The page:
Research shows the success of a bacterial community depends on its shape.
Professor Alexander Rich, best known for his discovery of left-handed DNA or Z-DNA and the three-dimensional structure of transfer RNA, is the recipient of the $250,000 Bower Award for Achievement in Science.
The award was announced January 13 by the Franklin Institute of Philadelphia, which earlier announced nine winners of the Benjamin Franklin Medals, including MIT Professor of Physics Wolfgang Ketterle, who was a co-winner with two MIT alumni for research on Bose-Einstein condensates.
Dr. Rich, the William Thompson Sedgwick Professor of Biophysics, will receive the Bower award, one of the largest monetary prizes awarded in science, for his key discoveries leading to an understanding of three-dimensional structures and the function of RNA and DNA molecules. The award is bestowed annually on a distinguished scientist of any nationality for outstanding work in the physical or life sciences.
Professor Rich has long been recognized as a preeminent researcher in structural molecular biology, a field which seeks to understand the molecular architecture of living organisms. His work has advanced the understanding of the role and functions of RNA and DNA in heredity.
In 1979, he led a team of researchers at MIT which startled the world of structural biology with the announcement that they had found a "left-handed" form of the basic genetic molecule of life, DNA. The new form, coiled in the shape of a left-handed screw, was called Z-DNA because of its zigzag backbone, but its purpose remained a mystery for many years.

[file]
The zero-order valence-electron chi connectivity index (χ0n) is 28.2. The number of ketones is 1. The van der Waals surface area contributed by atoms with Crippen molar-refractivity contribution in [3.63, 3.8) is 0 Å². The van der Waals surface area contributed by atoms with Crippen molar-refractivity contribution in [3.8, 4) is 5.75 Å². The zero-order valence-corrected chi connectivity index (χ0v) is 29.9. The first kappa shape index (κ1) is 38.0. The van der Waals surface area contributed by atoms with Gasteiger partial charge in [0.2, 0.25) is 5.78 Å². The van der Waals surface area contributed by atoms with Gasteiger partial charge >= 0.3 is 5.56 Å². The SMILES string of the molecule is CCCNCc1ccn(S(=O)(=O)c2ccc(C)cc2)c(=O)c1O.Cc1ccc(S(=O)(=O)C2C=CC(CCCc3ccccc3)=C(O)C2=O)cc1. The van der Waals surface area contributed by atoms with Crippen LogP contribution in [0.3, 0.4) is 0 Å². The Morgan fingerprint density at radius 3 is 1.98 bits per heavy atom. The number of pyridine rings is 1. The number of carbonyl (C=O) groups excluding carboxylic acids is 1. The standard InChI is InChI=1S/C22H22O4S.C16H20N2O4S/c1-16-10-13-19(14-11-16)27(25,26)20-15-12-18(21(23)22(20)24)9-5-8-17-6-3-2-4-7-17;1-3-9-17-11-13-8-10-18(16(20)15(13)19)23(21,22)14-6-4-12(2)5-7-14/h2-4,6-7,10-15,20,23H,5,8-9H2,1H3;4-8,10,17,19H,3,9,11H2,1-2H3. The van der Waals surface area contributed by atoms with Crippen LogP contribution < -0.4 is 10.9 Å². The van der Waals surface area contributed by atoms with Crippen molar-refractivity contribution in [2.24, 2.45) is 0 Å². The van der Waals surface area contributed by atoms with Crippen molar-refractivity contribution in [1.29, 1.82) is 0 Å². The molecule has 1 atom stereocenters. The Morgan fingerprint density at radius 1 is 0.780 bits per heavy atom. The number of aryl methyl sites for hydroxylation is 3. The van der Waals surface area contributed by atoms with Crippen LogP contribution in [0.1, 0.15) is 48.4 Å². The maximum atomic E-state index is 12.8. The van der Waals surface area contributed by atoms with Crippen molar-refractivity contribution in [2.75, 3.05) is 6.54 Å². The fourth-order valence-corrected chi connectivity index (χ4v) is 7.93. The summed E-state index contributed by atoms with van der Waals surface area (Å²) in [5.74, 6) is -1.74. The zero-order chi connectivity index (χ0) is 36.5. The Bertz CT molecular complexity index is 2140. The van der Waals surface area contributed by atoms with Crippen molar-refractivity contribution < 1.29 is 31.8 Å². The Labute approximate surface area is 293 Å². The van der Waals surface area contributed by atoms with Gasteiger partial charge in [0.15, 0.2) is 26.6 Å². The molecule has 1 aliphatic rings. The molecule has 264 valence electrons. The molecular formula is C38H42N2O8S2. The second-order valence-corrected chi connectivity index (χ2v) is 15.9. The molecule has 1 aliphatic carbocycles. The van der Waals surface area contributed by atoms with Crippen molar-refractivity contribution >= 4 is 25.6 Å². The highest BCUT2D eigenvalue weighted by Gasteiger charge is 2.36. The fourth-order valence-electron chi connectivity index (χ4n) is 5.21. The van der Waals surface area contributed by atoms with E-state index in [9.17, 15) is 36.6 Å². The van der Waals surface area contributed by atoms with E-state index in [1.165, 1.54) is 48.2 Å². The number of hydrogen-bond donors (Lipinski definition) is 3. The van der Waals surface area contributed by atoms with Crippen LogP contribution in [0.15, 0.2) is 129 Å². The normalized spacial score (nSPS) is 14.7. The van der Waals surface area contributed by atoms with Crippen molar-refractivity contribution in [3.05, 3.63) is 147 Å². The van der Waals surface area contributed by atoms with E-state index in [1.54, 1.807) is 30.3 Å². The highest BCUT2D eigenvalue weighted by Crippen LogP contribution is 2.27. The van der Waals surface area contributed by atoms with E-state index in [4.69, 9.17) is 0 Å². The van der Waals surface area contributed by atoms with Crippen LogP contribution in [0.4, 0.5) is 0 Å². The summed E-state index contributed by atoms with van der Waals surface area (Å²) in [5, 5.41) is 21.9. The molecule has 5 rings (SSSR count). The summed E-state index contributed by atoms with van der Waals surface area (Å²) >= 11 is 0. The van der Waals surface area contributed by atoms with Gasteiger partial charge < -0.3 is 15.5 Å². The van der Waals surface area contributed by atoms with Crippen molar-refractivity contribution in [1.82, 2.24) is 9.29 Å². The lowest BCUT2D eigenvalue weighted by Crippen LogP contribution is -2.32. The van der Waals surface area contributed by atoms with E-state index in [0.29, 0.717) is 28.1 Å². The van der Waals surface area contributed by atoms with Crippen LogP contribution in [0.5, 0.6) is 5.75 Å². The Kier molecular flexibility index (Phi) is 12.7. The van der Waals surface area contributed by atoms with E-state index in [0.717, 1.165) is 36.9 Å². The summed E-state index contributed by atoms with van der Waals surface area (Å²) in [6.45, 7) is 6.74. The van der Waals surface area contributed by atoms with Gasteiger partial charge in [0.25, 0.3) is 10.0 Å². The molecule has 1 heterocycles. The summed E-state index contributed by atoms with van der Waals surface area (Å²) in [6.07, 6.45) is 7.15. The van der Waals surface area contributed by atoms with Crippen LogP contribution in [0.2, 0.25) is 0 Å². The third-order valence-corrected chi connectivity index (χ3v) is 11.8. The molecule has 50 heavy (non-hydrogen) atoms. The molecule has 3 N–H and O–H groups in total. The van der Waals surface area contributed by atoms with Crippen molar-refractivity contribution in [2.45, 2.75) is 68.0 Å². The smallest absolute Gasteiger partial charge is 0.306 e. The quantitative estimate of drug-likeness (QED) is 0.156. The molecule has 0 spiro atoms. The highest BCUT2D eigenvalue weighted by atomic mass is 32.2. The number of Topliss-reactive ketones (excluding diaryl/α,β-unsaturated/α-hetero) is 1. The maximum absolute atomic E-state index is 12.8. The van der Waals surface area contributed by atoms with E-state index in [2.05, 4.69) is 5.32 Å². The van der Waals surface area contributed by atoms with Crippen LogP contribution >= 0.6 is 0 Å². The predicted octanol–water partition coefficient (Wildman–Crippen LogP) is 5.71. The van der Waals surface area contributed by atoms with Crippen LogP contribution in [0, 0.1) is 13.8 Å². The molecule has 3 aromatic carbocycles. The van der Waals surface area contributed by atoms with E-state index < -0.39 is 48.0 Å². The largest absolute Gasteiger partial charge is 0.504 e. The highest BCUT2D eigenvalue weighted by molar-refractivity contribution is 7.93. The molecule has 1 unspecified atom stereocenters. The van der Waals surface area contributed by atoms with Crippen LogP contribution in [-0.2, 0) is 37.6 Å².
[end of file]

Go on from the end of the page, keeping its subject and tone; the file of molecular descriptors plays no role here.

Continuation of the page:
In August 1995, researchers led by Professor Rich reported the first biological role of Z-DNA in helping an "editor" protein change the genetic message of RNA. And in the June 11, 1999 issue of Science, Professor Rich described how the three-dimensional structure of Z-DNA binds to a protein which is involved in editing genetic messages important in a number of brain receptors.
President Clinton recognized Professor Rich with the Medal of Science in 1995. In June 1994, he was honored with a two-day symposium at MIT featuring talks by 14 scientists, including three Nobel laureates.
After serving in the US Navy from 1943-46, Professor Rich received the AB in biochemical sciences from Harvard University in 1947 and the MD from Harvard Medical School in 1949. He joined the MIT faculty in 1958. From 1969-80 he was an investigator in NASA's Viking mission to Mars, working on experiments designed to look for life on that planet.
A version of this article appeared in MIT Tech Talk on January 26, 2000.